Canals of Venice, Italy
Venice has some 150 canals that range from tiny, quiet "side canals" to the busy Grand Canal (a former river) and the Giudecca canal (which is big enough for cruise ships). Go for a walk or a boat ride, and here's what you'll find.
The name "Venice" and the word "canal" go hand in hand--so much so that any city or town with a network of canals is likely to be promoted as "The Venice of [insert region, country, or continent]."
In the original Venice, or Venezia, more than 150 canals wend their way through the Italian city's historic center. Most of them weren't created by Venetians--they were simply gaps between the cluster of nearly 120 islands that eventually became the the Venetian Republic or La Serenissima.
Over time, as the city-state grew, residents constructed buildings, sidewalks, and seawalls along the canals.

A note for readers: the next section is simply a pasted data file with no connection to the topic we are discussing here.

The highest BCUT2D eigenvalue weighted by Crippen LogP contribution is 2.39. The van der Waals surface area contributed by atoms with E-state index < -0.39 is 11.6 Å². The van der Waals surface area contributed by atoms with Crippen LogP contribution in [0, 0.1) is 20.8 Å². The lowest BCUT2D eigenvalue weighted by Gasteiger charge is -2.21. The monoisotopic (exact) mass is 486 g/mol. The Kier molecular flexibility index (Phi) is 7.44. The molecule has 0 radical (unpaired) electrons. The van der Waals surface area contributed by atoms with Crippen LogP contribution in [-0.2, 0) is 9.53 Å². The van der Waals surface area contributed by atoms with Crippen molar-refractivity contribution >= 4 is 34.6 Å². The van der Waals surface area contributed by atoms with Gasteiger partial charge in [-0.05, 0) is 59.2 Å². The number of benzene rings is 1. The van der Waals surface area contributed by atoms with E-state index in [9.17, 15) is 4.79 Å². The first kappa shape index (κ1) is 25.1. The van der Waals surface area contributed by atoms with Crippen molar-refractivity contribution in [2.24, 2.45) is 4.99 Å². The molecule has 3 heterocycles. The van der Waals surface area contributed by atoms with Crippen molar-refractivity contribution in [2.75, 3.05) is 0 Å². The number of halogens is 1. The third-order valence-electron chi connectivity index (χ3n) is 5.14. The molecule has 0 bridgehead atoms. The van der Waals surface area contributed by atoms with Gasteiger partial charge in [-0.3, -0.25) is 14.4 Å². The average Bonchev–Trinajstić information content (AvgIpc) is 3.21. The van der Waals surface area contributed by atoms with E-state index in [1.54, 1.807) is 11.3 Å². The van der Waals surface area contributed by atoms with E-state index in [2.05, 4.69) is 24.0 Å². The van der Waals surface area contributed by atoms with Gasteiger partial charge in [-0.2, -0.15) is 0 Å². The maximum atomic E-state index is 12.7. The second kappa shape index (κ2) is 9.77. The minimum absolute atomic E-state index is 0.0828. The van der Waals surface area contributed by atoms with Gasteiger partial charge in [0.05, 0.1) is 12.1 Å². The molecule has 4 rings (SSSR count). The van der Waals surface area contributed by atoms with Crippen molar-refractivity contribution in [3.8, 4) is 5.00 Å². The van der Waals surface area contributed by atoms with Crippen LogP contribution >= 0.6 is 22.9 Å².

Manual dredging also took place, making even the smallest canals navigable by gondole, sandale, and other small boats.
Bridges were added, turning a network of islands into the pedestrian-friendly city that Venice is today.
Today, Venice has three major canals:
In addition to these large canals, Venice has more than 150 neighborhood or "side canals" that vary in width and boat capacity.
Maps of Venice's canals
BELOW: This map of Venice's centro storico, or historic center, has captions for the city's three major canals. If you look closely, you'll see tiny blue representations of smaller neighborhood canals or "side canals" that are identified with the name "Rio" (such as "Rio di S. Toma" or "Rio di Santa Maria Formosa") on stone plaques alongside bridges.
BELOW: Our second map shows the six sestieri or districts of central Venice plus the island of La Giudecca. There are three sestieri on each side of the S-shaped Grand Canal.
Next page: Grand Canal
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